So a while back I posted a thread about making the switch to 24/96, and honestly i’m just having to much trouble doing so with my interface (and the fact that it is very cpu intensive). As a result, i’ve decided 24/48 is the next best thing. However, since the eventual product will most likely be in 16/44.1, will it sound better recording in 24/48 or 24/44.1 since i’ll have to change the sample rate. I’ve read lots of posts on the internet and all say that 24 bit is much better than 16 bit, and will improve the sound of your 16 bit product, so I’m going to stay with 24 bit recording, but how about the marginal increase in sample rate from 44.1 to 48? Is it worth recording in this format (assuming hard drive space is not an issue)?
If your final product will be 44.1k (based), don’t bother recording at 48k. The sample rate conversion artifacts will outweigh the slight improvement of the higher sample rate.
Arjan’s advice is good enough for the start. But if we take a close (nitpicking) approach, well have to consider:
Pros for 48k
- If your A/D is NOT oversampled one (which it should be like any modern one … but we don’t know because you’re not telling which A/D converter you use … and even if you told, it may ot be public information) 48k will give you better result, because of either nicer anti-alias filer or more artifacts of the anti-alias filter being in inaudible range.
- If you’re using plugins which are not behaving well around Nyquist frequency, more of their il-behaviour artifacts are moved into inaudible range.
Cons of 48k
- You’ll have to use sample rate conversion (SRC) to get your final product, and this always implements some artifacts to your sound.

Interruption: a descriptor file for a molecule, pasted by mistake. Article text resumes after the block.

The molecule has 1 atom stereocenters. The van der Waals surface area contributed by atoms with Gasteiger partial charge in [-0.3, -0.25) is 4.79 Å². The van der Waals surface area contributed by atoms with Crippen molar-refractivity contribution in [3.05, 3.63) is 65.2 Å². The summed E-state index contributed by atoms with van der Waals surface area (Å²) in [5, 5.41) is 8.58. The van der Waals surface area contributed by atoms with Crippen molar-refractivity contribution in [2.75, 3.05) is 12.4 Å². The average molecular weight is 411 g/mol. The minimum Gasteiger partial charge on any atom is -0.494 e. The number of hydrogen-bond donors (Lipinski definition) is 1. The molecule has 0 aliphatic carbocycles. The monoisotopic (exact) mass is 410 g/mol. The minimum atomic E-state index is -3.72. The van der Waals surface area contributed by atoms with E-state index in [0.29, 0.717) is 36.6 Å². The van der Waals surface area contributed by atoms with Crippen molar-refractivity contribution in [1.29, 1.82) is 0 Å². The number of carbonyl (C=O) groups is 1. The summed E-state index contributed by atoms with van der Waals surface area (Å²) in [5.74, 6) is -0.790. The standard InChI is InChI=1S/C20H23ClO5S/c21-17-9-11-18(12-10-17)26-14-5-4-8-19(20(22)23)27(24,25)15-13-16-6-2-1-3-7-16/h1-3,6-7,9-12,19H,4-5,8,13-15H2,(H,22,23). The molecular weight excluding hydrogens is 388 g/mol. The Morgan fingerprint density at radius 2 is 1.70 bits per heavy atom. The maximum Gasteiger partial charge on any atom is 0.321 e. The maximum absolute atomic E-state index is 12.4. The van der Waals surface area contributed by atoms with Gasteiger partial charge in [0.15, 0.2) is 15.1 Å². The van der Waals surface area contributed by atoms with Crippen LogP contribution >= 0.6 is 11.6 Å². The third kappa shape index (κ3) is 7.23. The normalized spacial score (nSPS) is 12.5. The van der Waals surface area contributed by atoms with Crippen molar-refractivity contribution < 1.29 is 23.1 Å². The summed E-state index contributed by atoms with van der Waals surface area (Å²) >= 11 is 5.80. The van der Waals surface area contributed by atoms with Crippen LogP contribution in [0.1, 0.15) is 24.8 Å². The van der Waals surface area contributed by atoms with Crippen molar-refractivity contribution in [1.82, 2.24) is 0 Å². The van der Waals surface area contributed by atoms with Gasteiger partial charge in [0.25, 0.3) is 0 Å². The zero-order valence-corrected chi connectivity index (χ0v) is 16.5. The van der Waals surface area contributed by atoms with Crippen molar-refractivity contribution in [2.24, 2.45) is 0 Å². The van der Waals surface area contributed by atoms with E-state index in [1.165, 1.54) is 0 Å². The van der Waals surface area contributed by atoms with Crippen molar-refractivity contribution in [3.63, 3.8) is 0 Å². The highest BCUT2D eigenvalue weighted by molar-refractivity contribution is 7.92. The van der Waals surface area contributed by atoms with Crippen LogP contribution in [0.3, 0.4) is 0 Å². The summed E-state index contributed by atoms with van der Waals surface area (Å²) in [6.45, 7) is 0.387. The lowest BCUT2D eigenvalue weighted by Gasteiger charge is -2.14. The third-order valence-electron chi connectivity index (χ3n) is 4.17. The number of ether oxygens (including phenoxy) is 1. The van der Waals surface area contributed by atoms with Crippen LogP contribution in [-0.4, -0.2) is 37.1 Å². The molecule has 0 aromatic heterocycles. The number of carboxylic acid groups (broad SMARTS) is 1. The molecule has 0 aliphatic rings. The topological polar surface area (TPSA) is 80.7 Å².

So it all depends on your A/D conversion hardware, the plugins you’re using and the SRC you use to get your final product. As you can see there are lot of variables there.
My recommendation: If you just want to “go for it” … follow Arjan’s advice. It’s the safest one, since SRC artifacts will definitely be more audible than the others combined, if you just pick up random A/D converter + collection of random plugins + random SR converter.
Then … if you want to aim for best result: use 48k to minimize artifacts of A/D (if any … as I said, there shouldn’t be with modern converters) and plugins … and find the best SRC tool for your needs:
I honestly have no idea what an A/D is. However, the interface I will eventually buy (since my firewire interface isn’t working well with my computer) will be this USB interface: http://www.focusrite.com/products/audio_interfaces/scarlett_2i2
The plugins I mainly use are guitar rig 5 and kontakt 4 from native instruments.
Could you point me towards a good SRC to use?
A/D = Analog to Digital converter.
I already provided you a link on site, which has made detailed comparisons on dozens of SRCs. But if you’re too lazy to do your own research (even when giving you result graphs of someone else’s research) Split’s suggestion (r8brain) is a really good one, onether excelent free one is SoX. (I’m not providing you a direct link, because I hope you are capable of using Google.)
What is that Google thing everyone is talking about can you please elaborate…?
- Go to: http://www.google.com/
- Type SoX SRC into the text box shown there and click the Google Search button. Now … depending on your ISP’s location and whatever Google has collected on your usage profile, you should receive a link into SoX frontpage in few first links displayed on your browser … or first few pages, if Google has determined the word “sox” is meaning something completely different for you
thinkingcap - Ha! Jarno is too serious today.